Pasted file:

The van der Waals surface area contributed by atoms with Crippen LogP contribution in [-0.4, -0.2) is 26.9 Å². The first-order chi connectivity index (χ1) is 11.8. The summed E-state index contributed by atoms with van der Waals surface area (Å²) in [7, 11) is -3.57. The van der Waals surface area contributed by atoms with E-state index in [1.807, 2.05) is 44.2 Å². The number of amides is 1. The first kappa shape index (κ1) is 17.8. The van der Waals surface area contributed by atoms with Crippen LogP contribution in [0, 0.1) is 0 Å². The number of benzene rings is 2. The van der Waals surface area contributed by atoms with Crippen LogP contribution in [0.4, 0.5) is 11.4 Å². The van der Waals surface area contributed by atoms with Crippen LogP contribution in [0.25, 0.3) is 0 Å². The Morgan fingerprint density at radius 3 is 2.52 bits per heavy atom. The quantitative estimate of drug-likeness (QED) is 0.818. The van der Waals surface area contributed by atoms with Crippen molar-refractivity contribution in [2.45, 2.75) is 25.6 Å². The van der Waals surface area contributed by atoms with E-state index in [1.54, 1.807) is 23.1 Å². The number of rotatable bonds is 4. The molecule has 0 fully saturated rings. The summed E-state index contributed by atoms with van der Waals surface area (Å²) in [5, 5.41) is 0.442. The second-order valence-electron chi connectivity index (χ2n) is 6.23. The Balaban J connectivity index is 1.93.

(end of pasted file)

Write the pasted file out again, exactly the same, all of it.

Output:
The van der Waals surface area contributed by atoms with Crippen LogP contribution in [-0.4, -0.2) is 26.9 Å². The first-order chi connectivity index (χ1) is 11.8. The summed E-state index contributed by atoms with van der Waals surface area (Å²) in [7, 11) is -3.57. The van der Waals surface area contributed by atoms with E-state index in [1.807, 2.05) is 44.2 Å². The number of amides is 1. The first kappa shape index (κ1) is 17.8. The van der Waals surface area contributed by atoms with Crippen LogP contribution in [0, 0.1) is 0 Å². The number of benzene rings is 2. The van der Waals surface area contributed by atoms with Crippen LogP contribution in [0.4, 0.5) is 11.4 Å². The van der Waals surface area contributed by atoms with Crippen LogP contribution in [0.25, 0.3) is 0 Å². The Morgan fingerprint density at radius 3 is 2.52 bits per heavy atom. The quantitative estimate of drug-likeness (QED) is 0.818. The van der Waals surface area contributed by atoms with Crippen molar-refractivity contribution in [2.45, 2.75) is 25.6 Å². The van der Waals surface area contributed by atoms with E-state index in [1.54, 1.807) is 23.1 Å². The number of rotatable bonds is 4. The molecule has 0 fully saturated rings. The summed E-state index contributed by atoms with van der Waals surface area (Å²) in [5, 5.41) is 0.442. The second-order valence-electron chi connectivity index (χ2n) is 6.23. The Balaban J connectivity index is 1.93.